SUN Hockey Pool

Manny's battles

ROBERT TYCHKOWSKI, EDMONTON SUN

, Last Updated: 8:33 AM ET

The Minnesota Wild are never going to say they let the wrong goalie go at last year's trade deadline, but there's enough evidence to suggest they're going through a little seller's remorse after cutting loose Dwayne Roloson.

For starters, Roloson has been fantastic, having led Edmonton to the Stanley Cup final last season and posted the NHL's ninth best save percentage (.920), the 11th best goals against average (2.40) and three shutouts this year. He's been Edmonton's best player by a mile.

Secondly, the goaltender that Minnesota kept, Manny Fernandez, is battling the puck, and himself, as he struggles to regain the form that made Roloson expendable last March.

"He has to play better, like the other guys,'' said head coach Jacques Lemaire, after the Wild worked out yesterday at Rexall Place in preparation for tonight's reunion of trading partners.

"You need goaltending, you need your defence to be sharp, you need your forwards to come back.

"It seems like when we play a bad game everyone chips in."

IMPENETRABLE

Fernandez and the Wild used to be an impenetrable combination, but not lately. The 32-year-old ranks 20th in save percentage (.907), 21st in GAA (2.81) and was hooked three times in his last 13 starts, including Tuesday night's 5-2 loss in Calgary, in which Lemaire yarded him after four goals on 13 shots.

"It's a little tougher than last year," admits Fernandez. "Last year I felt really strong, the bounces were going my way all the time. I may have got pulled once all year. And even if I didn't feel good I still felt like I had a chance to pull one off."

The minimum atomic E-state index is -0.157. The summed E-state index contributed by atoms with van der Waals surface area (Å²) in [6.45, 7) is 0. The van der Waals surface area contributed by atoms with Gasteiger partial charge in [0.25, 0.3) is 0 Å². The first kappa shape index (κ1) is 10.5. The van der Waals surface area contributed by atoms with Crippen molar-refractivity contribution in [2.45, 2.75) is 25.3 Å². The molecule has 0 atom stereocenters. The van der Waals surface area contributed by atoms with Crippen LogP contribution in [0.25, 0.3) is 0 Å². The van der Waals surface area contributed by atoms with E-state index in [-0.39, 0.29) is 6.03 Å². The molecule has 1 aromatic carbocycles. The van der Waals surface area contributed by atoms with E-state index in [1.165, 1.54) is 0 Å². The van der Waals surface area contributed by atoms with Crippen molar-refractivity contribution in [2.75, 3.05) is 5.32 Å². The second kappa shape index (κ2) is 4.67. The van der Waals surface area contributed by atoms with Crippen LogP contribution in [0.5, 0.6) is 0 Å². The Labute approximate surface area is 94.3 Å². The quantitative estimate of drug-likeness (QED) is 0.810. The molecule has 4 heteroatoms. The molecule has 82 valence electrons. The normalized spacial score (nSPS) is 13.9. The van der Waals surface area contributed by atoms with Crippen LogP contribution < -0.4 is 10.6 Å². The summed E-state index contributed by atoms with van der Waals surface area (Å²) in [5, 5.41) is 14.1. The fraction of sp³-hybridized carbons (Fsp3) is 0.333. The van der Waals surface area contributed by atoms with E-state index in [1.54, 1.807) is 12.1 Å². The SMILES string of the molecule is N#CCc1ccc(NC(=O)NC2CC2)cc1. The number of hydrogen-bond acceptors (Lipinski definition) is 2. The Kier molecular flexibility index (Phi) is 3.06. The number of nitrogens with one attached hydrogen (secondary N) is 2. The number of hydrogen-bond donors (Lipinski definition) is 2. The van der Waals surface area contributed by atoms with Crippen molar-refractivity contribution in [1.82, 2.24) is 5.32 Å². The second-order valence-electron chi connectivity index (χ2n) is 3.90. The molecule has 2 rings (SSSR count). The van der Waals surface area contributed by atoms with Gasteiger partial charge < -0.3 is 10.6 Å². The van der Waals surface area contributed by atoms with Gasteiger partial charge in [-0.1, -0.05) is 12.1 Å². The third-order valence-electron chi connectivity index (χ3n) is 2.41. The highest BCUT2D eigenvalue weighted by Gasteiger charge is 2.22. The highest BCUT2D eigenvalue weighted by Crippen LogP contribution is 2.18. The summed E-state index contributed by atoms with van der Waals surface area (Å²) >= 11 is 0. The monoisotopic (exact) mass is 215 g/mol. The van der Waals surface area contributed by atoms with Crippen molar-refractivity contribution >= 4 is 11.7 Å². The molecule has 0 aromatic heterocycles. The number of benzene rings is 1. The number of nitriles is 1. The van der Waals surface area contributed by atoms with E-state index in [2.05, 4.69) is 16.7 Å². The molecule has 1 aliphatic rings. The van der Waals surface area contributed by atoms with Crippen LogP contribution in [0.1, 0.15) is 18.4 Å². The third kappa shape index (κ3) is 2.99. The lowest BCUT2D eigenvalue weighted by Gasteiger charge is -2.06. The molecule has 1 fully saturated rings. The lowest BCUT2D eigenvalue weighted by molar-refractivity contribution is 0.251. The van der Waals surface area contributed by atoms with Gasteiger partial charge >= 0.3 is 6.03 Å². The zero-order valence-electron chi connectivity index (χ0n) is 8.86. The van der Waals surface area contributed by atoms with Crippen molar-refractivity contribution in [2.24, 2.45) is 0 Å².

He was in such a groove - sixth in the NHL in GAA(2.29)and save percentage (.919) - that the Wild, forced by unrestricted free agency to break up their goalkeeping tandem, shipped Roloson to Edmonton for first and third round draft picks.

"Him and Manny were a great duo," said Lemaire, who could have used Roloson a few times this season.

"If one guy was slowing down a bit the other guy picked it up.

"I thought we had the best combination (in the NHL) at that time.

'CHOOSE ONE'

"But with the salary cap and all that, we had to choose one guy and we kept the youngest one. We looked at his potential, his potential was huge, and we decided to go with Manny. It was that simple.

"And at the time the decision came, Roli wasn't as sharp as he is now. He struggled for a little while (in Edmonton) and turned out to be a very great goalie in the playoffs."

Nine months later, the Wild are pretty much back to splitting the netminding duties. In the 15 games since Nov. 12, Fernandez started nine games and finished seven. Niklas Backstrom started six games and finished five.

That Lemaire wouldn't commit to Fernandez for tonight's game with Roloson and the Oilers, a showdown for first in the division, speaks volumes about the uncertainty in Minnesota's net.

Fernandez admits his confidence isn't where it should be.

"When that happens, it seems like the puck is going to hit a stick or it's going to be a funny bounce or a good play, where I can't get my head above water," he said, adding he doesn't feel as energetic as he did last year. "I get into games where I feel really tired. I don't know, I'm still questioning a lot about this. But I'll find it. Every athlete goes through it."

Roloson found it in Edmonton, which comes as no surprise to his former teammate.

"I'm happy for him, he had a great run," said Fernandez, downplaying any friction Minnesota's two-goalie system might have created.

"The best way to explain it is we were respectful of one another, and at the same time the team benefited from that rivalry.

"The first time we crossed paths (after the trade) we didn't have to say anything, we sort of understood that we made our games better by being together.

"For what it's worth, I was kind of missing him when he left."


Videos

Photos